Christ Drank the Dregs for Us

God sees fit that we should taste of that cup with his Son drink so deep, that we might feel a little what sin is, and what his Son’s love was. But our comfort is that Christ drink the dregs of the cup for us, and will succour us, so that our spirits may not utterly fail under that little taste of his displeasure which we may feel. He became not only as a man but a curse, a man of sorrows, for us. He was broken that we should not be broken; he was troubled, that we should not be desperately troubled; he became a curse, that we should not be accursed. Whatever may be wished for in an all-sufficient comforter is all to be found in Christ.

Richard Sibbes, The Bruised Reed (Carlisle, PA: Banner of Truth, 2011), 66.

The Church Is a Hospital Where Everyone Is Sick

Grace, while we live here, is in souls which, because they are imperfectly renewed, dwell in bodies subject to several humours, and these will incline the soul sometimes to excess in one passion, sometimes to excess in another…. We must supply out of our love and mercy that which we see wanting in them. The church of Christ is a common hospital, wherein all are in some measure sick of some spiritual disease or other, so all have occasion to exercise the spirit of wisdom and meekness.

Richard Sibbes, The Bruised Reed (Carlisle, PA: Banner of Truth, 2011), 33-34.

Christ Is a Strong Savior

Let us think we when we are troubled with our sins that Christ has this in charge from his Father, but he still not ‘quench the smoking flax’ until he has subdued all. This puts a shield in our hands to beat back ‘all the fiery darts of the wicked’ (Eph. 6.16). Satan will object, ‘You are a great sinner.’ We may answer, ‘Christ is a strong Savior.’ But he will object, ‘You have no faith no love.’ ‘Yes, a spark of faith and love.’ ‘But Christ will not regard that.’ ‘Yes, he will not quench the smoking flax.’ ‘But this is so little and weak that it will vanish and come to nought.’ ‘Nay, but Christ will cherish it, until he has brought judgment to victory.’ And this much we have already for our comfort, that, even when we first believed, we overcame God himself, as it were, by believing the pardon of all our sins, notwithstanding the guilt of our own conscience and his absolute justice. Now, having been prevailers with God, what shall stand against us if we can learn to make use of our faith?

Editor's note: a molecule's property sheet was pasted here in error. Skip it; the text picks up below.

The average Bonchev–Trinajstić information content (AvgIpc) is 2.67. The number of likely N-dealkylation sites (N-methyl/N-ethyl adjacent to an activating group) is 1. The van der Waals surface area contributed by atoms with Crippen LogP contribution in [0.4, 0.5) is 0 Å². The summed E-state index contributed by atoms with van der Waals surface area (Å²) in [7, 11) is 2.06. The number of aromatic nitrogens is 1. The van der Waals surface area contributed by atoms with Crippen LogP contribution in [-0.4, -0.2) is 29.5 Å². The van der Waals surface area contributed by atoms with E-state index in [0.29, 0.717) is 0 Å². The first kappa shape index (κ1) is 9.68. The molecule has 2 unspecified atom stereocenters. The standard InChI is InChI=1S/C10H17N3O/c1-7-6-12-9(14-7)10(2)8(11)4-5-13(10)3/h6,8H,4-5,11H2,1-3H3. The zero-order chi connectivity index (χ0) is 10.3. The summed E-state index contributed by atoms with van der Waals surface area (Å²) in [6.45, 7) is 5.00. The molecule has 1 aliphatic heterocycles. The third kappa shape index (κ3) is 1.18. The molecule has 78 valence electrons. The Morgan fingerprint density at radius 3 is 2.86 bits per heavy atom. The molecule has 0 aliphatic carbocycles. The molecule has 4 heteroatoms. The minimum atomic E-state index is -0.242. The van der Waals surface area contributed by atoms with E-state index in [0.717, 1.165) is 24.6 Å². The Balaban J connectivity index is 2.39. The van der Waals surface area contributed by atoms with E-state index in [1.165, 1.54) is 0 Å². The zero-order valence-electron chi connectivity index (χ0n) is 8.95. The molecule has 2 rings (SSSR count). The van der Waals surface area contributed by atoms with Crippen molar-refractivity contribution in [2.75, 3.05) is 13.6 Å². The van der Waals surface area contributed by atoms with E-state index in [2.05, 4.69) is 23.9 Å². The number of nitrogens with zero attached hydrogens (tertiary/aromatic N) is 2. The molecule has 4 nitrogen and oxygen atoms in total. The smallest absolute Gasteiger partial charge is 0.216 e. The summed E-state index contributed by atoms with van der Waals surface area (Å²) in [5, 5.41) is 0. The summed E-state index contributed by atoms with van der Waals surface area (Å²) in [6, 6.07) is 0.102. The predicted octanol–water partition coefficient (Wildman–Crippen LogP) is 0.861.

Richard Sibbes, The Bruised Reed (Carlisle, PA: Banner of Truth, 2011), 123.

Man’s Day and God’s Day

Man has a day now, which Paul calls ‘man’s day’ (1 Cor. 4.3 [margin]), in which he gets on his throne bench and usurps a judgment over Christ and His ways; but God has a day in which He will set everything straight, and His judgment shall stand. And the saints shall have their time, when they shall sit in judgment on those that judge them now (1 Cor. 6.2). Christ will rule in the midst of His enemies (Psa. 110.2), even in the midst of our hearts.

Richard Sibbes, The Bruised Reed (Carlisle, PA: Banner of Truth, 2011), 120.

Going Backward in Order to Go Forward Better

Christ’s work, both in the Church and in the hearts of Christians, often goes backward so that it may go forward better. As seed rots in the ground in the winter time, but after comes up better, and the harder the winter the more flourishing the spring, so we learn to stand by falls, and get strength by weakness discovered…. We take deeper root by shaking. And, as torches flame brighter by moving, thus it pleases Christ, out of His freedom, in this manner to maintain His government in us. Let us herein labour to exercise our faith, so that it may answer Christ’s way of dealing with us. When we are foiled, let us believe we shall overcome when we have fallen, let us believe we shall rise again.

Richard Sibbes, The Bruised Reed (Carlisle, PA: Banner of Truth, 2011), 95.